Read 2 Corinthians 3
1 Are we beginning to commend ourselves again? Or do we need, like some people, letters of recommendation to you or from you? 2 You yourselves are our letter, written on our hearts, known and read by everyone. 3 You show that you are a letter from Christ, the result of our ministry, written not with ink but with the Spirit of the living God, not on tablets of stone but on tablets of human hearts.
4 Such confidence we have through Christ before God. 5 Not that we are competent in ourselves to claim anything for ourselves, but our competence comes from God. 6 He has made us competent as ministers of a new covenant—not of the letter but of the Spirit; for the letter kills, but the Spirit gives life.
The Greater Glory of the New Covenant
7 Now if the ministry that brought death, which was engraved in letters on stone, came with glory, so that the Israelites could not look steadily at the face of Moses because of its glory, transitory though it was, 8 will not the ministry of the Spirit be even more glorious? 9 If the ministry that brought condemnation was glorious, how much more glorious is the ministry that brings righteousness! 10 For what was glorious has no glory now in comparison with the surpassing glory. 11 And if what was transitory came with glory, how much greater is the glory of that which lasts!
12 Therefore, since we have such a hope, we are very bold. 13 We are not like Moses, who would put a veil over his face to prevent the Israelites from seeing the end of what was passing away. 14 But their minds were made dull, for to this day the same veil remains when the old covenant is read. It has not been removed, because only in Christ is it taken away. 15 Even to this day when Moses is read, a veil covers their hearts. 16 But whenever anyone turns to the Lord, the veil is taken away. 17 Now the Lord is the Spirit, and where the Spirit of the Lord is, there is freedom. 18 And we all, who with unveiled faces contemplate the Lord’s glory, are being transformed into his image with ever-increasing glory, which comes from the Lord, who is the Spirit.
God has always been about the transformation of His people. We read in the Old Testament that God gave the Israelites the Old Covenant, or law, to help transform them into who He desired them to be. However, the difficult part of the Old Covenant was that there was no way to measure up completely; no one could follow the law perfectly. Animal sacrifices helped momentarily, but they couldn’t fully atone for sins once and for all. The only person allowed in the presence of God was Moses. When he came away from meeting with God, his face was so transformed that he had to wear a veil to protect the people around him from seeing such glory.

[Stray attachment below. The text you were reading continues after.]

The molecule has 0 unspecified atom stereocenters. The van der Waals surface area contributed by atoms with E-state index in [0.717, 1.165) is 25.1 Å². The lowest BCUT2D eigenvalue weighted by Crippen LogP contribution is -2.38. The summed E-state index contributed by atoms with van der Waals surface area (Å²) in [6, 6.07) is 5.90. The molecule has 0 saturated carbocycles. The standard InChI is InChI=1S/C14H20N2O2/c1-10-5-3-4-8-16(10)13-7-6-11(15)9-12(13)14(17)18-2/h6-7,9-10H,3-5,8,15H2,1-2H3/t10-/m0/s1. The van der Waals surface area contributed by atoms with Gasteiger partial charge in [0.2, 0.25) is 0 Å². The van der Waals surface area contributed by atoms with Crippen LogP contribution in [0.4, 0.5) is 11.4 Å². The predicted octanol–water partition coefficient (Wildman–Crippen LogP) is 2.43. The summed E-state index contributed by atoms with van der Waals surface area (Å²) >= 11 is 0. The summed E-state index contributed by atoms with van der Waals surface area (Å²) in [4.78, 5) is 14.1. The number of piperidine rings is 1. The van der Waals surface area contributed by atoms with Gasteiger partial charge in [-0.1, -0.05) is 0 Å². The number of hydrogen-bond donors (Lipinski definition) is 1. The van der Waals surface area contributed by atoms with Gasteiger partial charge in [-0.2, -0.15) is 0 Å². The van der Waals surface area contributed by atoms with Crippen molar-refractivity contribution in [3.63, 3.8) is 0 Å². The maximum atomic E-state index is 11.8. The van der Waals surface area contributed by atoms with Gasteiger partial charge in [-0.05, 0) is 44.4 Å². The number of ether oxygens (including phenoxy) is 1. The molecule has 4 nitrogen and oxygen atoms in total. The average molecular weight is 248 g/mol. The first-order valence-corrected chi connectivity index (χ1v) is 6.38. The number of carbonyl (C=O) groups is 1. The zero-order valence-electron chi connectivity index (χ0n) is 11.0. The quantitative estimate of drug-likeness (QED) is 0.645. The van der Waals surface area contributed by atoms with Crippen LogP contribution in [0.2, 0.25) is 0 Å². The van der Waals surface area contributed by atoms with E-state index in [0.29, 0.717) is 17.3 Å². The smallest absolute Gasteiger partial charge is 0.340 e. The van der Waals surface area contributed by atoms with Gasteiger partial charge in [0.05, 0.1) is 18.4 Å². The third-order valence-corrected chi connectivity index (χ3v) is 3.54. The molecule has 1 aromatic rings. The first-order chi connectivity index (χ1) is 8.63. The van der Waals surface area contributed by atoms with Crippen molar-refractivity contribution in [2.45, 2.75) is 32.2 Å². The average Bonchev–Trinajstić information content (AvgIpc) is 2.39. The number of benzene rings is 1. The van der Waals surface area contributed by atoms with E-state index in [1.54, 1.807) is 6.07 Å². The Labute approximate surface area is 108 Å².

In the New Covenant, depicted for us in the New Testament, people still fall short of God’s glory. There is still no way to completely be sin free or to fully measure up, but the difference is that Jesus’ blood on the cross fully covers our sin, now and forever. Here, Paul is reminding the church in Corinth, and the church in 2020, that because of Jesus’ death and resurrection, we have access to God–the veil has been taken away from our eyes. Unlike the Israelites, who couldn’t draw near to God, when we put our faith in Jesus, we have direct access to God at all times… even more than that, His Spirit comes and dwells within us. Because of that unlimited access, our unveiled faces are able to behold the Lord’s glory. And as we gaze on the glory of God, we begin to be transformed more and more into His image.
You see, transformation is the goal. God meets us where we’re at, in the middle of our sin, but He loves us too much to leave us there. Therefore, He gives us His Spirit inside us, His Word to guide us, worship to fill us, and community to walk alongside us. As we spend more time in the presence of God through these gifts, we will be transformed to look more like Jesus. And as we begin to look more like Him, we begin to reflect that image to those around us, hopefully bringing them to a place of transformation themselves.
Verses 4-6 talk about how Christ makes us competent ministers of the gospel through Himself. Do you ever doubt your adequacy as a minister of the gospel? How can this verse be helpful to you?
Verse 17 says that where the Spirit of the Lord is there is freedom. How have you experienced the freedom found in Christ? How does walking in step with the Spirit bring even more freedom?
How has God transformed you as a person? In what way do you currently need to be transformed? Are you spending enough time with God to allow Him to transform you?
Did You Know?
In this passage, Paul contrasts the way God carried the two covenants to His people. The stones carried the old covenant and the Holy Spirit brought the new covenant. These vehicles represent the nature of each covenant: hard and unbending, compared to personal and friendly.